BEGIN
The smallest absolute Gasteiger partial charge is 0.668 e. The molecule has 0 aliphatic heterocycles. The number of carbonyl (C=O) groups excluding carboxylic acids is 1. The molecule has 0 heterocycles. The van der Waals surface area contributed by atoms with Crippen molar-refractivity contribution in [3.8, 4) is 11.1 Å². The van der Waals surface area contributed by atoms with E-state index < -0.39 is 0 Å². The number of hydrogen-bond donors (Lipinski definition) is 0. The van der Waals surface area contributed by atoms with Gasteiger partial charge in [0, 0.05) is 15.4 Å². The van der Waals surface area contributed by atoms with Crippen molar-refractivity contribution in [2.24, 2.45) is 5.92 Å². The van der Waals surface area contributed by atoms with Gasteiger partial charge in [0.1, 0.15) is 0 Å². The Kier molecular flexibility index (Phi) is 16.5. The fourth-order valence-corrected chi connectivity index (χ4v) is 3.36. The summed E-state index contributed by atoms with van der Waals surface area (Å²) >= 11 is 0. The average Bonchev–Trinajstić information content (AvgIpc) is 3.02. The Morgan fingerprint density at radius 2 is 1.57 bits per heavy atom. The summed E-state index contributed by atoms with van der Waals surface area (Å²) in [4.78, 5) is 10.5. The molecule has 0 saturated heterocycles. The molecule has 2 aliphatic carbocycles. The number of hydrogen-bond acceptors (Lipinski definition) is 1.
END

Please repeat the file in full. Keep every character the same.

The smallest absolute Gasteiger partial charge is 0.668 e. The molecule has 0 aliphatic heterocycles. The number of carbonyl (C=O) groups excluding carboxylic acids is 1. The molecule has 0 heterocycles. The van der Waals surface area contributed by atoms with Crippen molar-refractivity contribution in [3.8, 4) is 11.1 Å². The van der Waals surface area contributed by atoms with E-state index < -0.39 is 0 Å². The number of hydrogen-bond donors (Lipinski definition) is 0. The van der Waals surface area contributed by atoms with Gasteiger partial charge in [0, 0.05) is 15.4 Å². The van der Waals surface area contributed by atoms with Crippen molar-refractivity contribution in [2.24, 2.45) is 5.92 Å². The van der Waals surface area contributed by atoms with Gasteiger partial charge in [0.1, 0.15) is 0 Å². The Kier molecular flexibility index (Phi) is 16.5. The fourth-order valence-corrected chi connectivity index (χ4v) is 3.36. The summed E-state index contributed by atoms with van der Waals surface area (Å²) >= 11 is 0. The average Bonchev–Trinajstić information content (AvgIpc) is 3.02. The Morgan fingerprint density at radius 2 is 1.57 bits per heavy atom. The summed E-state index contributed by atoms with van der Waals surface area (Å²) in [4.78, 5) is 10.5. The molecule has 0 saturated heterocycles. The molecule has 2 aliphatic carbocycles. The number of hydrogen-bond acceptors (Lipinski definition) is 1.